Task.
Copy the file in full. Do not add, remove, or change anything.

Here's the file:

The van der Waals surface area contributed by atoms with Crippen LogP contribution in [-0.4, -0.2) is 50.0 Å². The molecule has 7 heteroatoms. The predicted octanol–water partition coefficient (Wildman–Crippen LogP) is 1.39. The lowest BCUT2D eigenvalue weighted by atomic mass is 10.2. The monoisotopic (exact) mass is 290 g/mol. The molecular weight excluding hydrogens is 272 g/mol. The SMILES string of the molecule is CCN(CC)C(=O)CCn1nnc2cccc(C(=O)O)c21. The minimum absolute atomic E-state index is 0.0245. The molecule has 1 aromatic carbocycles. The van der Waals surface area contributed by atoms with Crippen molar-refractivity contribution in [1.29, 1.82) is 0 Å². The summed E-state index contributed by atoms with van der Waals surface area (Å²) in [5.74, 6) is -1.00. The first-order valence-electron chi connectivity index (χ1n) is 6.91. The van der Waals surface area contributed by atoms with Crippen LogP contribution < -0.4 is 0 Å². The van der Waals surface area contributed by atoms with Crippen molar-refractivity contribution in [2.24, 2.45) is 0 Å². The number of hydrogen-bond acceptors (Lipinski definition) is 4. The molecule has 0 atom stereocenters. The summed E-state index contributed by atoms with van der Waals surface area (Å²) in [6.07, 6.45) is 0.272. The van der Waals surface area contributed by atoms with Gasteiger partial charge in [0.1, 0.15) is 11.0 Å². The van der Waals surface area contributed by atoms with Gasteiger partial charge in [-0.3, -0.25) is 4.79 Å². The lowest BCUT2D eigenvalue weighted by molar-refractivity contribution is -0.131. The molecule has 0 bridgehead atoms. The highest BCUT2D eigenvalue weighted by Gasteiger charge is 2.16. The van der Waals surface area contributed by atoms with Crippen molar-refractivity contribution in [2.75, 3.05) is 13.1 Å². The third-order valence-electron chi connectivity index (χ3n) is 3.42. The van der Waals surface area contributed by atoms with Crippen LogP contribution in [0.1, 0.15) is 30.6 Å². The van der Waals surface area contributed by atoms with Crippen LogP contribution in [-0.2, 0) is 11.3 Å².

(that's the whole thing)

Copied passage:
The van der Waals surface area contributed by atoms with Crippen LogP contribution in [-0.4, -0.2) is 50.0 Å². The molecule has 7 heteroatoms. The predicted octanol–water partition coefficient (Wildman–Crippen LogP) is 1.39. The lowest BCUT2D eigenvalue weighted by atomic mass is 10.2. The monoisotopic (exact) mass is 290 g/mol. The molecular weight excluding hydrogens is 272 g/mol. The SMILES string of the molecule is CCN(CC)C(=O)CCn1nnc2cccc(C(=O)O)c21. The minimum absolute atomic E-state index is 0.0245. The molecule has 1 aromatic carbocycles. The van der Waals surface area contributed by atoms with Crippen molar-refractivity contribution in [1.29, 1.82) is 0 Å². The summed E-state index contributed by atoms with van der Waals surface area (Å²) in [5.74, 6) is -1.00. The first-order valence-electron chi connectivity index (χ1n) is 6.91. The van der Waals surface area contributed by atoms with Crippen LogP contribution < -0.4 is 0 Å². The van der Waals surface area contributed by atoms with Crippen molar-refractivity contribution in [2.24, 2.45) is 0 Å². The number of hydrogen-bond acceptors (Lipinski definition) is 4. The molecule has 0 atom stereocenters. The summed E-state index contributed by atoms with van der Waals surface area (Å²) in [6.07, 6.45) is 0.272. The van der Waals surface area contributed by atoms with Gasteiger partial charge in [0.1, 0.15) is 11.0 Å². The van der Waals surface area contributed by atoms with Gasteiger partial charge in [-0.3, -0.25) is 4.79 Å². The lowest BCUT2D eigenvalue weighted by molar-refractivity contribution is -0.131. The molecule has 0 bridgehead atoms. The highest BCUT2D eigenvalue weighted by Gasteiger charge is 2.16. The van der Waals surface area contributed by atoms with Crippen molar-refractivity contribution in [2.75, 3.05) is 13.1 Å². The third-order valence-electron chi connectivity index (χ3n) is 3.42. The van der Waals surface area contributed by atoms with Crippen LogP contribution in [0.1, 0.15) is 30.6 Å². The van der Waals surface area contributed by atoms with Crippen LogP contribution in [-0.2, 0) is 11.3 Å².